RealTime IT News

Dell, Microsoft Team For 'One-Click' Management

Dell and Microsoft continued their joint efforts to automate the data center with a deal to bundle management software that triggers changes with one mouse click.

Slated for delivery in January 2005, SMS 2003 Inventory Tool for Dell Updates is a combination of Dell OpenManage 4 systems management software and Microsoft Systems Management Server (SMS) 2003.

Together, OpenManage 4 and SMS 2003 give customers a single view of all Dell PowerEdge servers on the network, gauging what system software, operating system and applications need to be updated.

OpenManage 4 provides an inventory of servers, a list of system software updates; a view of what system software version resides on a server; automated downloads of firmware and drivers; and hardware updates.

SMS 2003, a core piece to the Redmond, Wash., software giant's Dynamic Systems Initiative (DSI), integrates these features into one window pane for more efficient viewing and management.

The agreement could curb the number of one-dimensional, hardware-only management tools, as the combination of OpenManage and SMS 2003 will trigger hardware and software changes.

During a Webcast Monday, Microsoft President and CEO Steve Ballmer said Microsoft chose to team with Dell in this space because both see eye to eye on systems management, a growing niche where the chief trait is automating computing systems to free up employees from doing repetitive tasks.

For example, technical workers often must perform manual maintenance on hardware and software in a network. With the combination of Dell's latest OpenManage software and Microsoft SMS 2003, changes in an IT environment are performed on the fly.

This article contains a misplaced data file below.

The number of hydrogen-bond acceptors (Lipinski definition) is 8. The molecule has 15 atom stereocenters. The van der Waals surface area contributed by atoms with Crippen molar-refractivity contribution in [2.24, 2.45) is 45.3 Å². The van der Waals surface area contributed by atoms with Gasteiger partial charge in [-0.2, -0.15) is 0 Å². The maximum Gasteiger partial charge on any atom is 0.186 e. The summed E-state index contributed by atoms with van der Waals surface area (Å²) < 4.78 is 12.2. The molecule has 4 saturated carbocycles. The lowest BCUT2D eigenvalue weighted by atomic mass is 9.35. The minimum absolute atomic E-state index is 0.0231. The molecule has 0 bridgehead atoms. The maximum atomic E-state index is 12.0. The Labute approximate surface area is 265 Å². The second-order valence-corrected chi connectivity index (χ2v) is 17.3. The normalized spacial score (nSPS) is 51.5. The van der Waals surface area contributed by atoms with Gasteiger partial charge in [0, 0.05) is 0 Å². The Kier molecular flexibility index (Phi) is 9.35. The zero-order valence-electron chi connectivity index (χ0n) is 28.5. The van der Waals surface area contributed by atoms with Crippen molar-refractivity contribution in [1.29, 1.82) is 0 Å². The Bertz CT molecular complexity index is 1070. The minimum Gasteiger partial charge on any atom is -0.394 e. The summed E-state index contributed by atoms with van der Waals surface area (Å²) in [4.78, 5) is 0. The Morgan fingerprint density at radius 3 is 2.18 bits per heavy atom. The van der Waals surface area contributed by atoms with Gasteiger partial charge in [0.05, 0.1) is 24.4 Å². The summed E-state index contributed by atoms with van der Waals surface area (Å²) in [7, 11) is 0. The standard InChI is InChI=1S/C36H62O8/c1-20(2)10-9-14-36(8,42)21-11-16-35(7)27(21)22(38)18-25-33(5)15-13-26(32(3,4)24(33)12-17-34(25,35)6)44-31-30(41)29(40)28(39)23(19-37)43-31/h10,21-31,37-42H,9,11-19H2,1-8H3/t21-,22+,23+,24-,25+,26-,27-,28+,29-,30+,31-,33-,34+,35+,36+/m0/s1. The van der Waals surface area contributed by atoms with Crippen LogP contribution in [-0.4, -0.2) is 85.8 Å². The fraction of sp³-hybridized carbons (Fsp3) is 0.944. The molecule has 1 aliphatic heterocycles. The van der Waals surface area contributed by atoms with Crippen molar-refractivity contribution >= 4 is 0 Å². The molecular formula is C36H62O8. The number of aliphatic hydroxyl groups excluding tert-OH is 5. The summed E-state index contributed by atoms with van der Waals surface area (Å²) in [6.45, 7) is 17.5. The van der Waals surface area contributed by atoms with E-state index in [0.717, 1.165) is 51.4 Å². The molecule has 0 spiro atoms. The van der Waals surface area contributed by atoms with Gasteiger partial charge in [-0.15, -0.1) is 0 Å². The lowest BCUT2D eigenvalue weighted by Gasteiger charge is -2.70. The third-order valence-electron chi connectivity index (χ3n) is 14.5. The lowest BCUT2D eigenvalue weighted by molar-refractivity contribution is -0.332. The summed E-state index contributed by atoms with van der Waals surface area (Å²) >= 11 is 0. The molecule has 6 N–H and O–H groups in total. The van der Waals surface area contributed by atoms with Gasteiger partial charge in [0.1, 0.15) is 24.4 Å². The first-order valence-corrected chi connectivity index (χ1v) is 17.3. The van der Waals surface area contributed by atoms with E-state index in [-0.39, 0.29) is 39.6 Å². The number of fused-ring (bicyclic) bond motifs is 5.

Bob Muglia, senior vice president of the Windows Server Division, said companies are spending $140 billion a year to run IT systems and that while the cost of running the hardware and software is relatively low, the majority of the money is spent on employing people to perform changes that can otherwise be automated.

"Dell has shown itself to be a tremendous leader and we look forward to see what kind of innovation the companies can drive," Muglia said during the Webcast.

For the Round Rock, Texas-based Dell, the pact means the concern will significantly improve management of its PowerEdge server line, where it competes for market share versus IBM and HP . Microsoft will benefit from having high-profile placement on Dell's servers.

Dell and Microsoft have a rich history of partnerships and Dell leads the market for x86 systems running Windows. But this new endeavor is the follow up to the companies' pledge to work together on systems management.